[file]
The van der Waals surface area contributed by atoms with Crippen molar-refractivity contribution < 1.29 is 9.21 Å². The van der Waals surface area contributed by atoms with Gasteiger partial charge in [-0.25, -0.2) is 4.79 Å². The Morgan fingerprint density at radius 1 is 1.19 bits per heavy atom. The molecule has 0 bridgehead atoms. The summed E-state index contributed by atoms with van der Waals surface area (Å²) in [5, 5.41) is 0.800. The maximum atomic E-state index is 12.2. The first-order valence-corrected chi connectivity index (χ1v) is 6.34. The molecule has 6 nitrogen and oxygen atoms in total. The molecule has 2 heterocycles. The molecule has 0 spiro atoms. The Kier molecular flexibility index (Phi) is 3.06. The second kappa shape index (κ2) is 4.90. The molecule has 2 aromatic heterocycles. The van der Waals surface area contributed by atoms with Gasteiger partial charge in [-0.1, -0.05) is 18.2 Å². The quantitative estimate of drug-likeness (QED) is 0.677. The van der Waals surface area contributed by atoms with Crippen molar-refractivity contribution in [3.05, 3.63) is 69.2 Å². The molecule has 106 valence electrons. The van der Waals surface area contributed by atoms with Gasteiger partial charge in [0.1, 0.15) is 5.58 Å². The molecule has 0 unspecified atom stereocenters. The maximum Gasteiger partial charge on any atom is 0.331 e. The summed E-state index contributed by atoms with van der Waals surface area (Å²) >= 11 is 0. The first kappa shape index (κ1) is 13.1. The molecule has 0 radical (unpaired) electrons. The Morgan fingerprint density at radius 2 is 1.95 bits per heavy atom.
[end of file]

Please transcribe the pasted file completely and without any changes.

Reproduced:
The van der Waals surface area contributed by atoms with Crippen molar-refractivity contribution < 1.29 is 9.21 Å². The van der Waals surface area contributed by atoms with Gasteiger partial charge in [-0.25, -0.2) is 4.79 Å². The Morgan fingerprint density at radius 1 is 1.19 bits per heavy atom. The molecule has 0 bridgehead atoms. The summed E-state index contributed by atoms with van der Waals surface area (Å²) in [5, 5.41) is 0.800. The maximum atomic E-state index is 12.2. The first-order valence-corrected chi connectivity index (χ1v) is 6.34. The molecule has 6 nitrogen and oxygen atoms in total. The molecule has 2 heterocycles. The molecule has 0 spiro atoms. The Kier molecular flexibility index (Phi) is 3.06. The second kappa shape index (κ2) is 4.90. The molecule has 2 aromatic heterocycles. The van der Waals surface area contributed by atoms with Gasteiger partial charge in [-0.1, -0.05) is 18.2 Å². The quantitative estimate of drug-likeness (QED) is 0.677. The van der Waals surface area contributed by atoms with Crippen molar-refractivity contribution in [3.05, 3.63) is 69.2 Å². The molecule has 106 valence electrons. The van der Waals surface area contributed by atoms with Gasteiger partial charge in [0.1, 0.15) is 5.58 Å². The molecule has 0 unspecified atom stereocenters. The maximum Gasteiger partial charge on any atom is 0.331 e. The summed E-state index contributed by atoms with van der Waals surface area (Å²) >= 11 is 0. The first kappa shape index (κ1) is 13.1. The molecule has 0 radical (unpaired) electrons. The Morgan fingerprint density at radius 2 is 1.95 bits per heavy atom.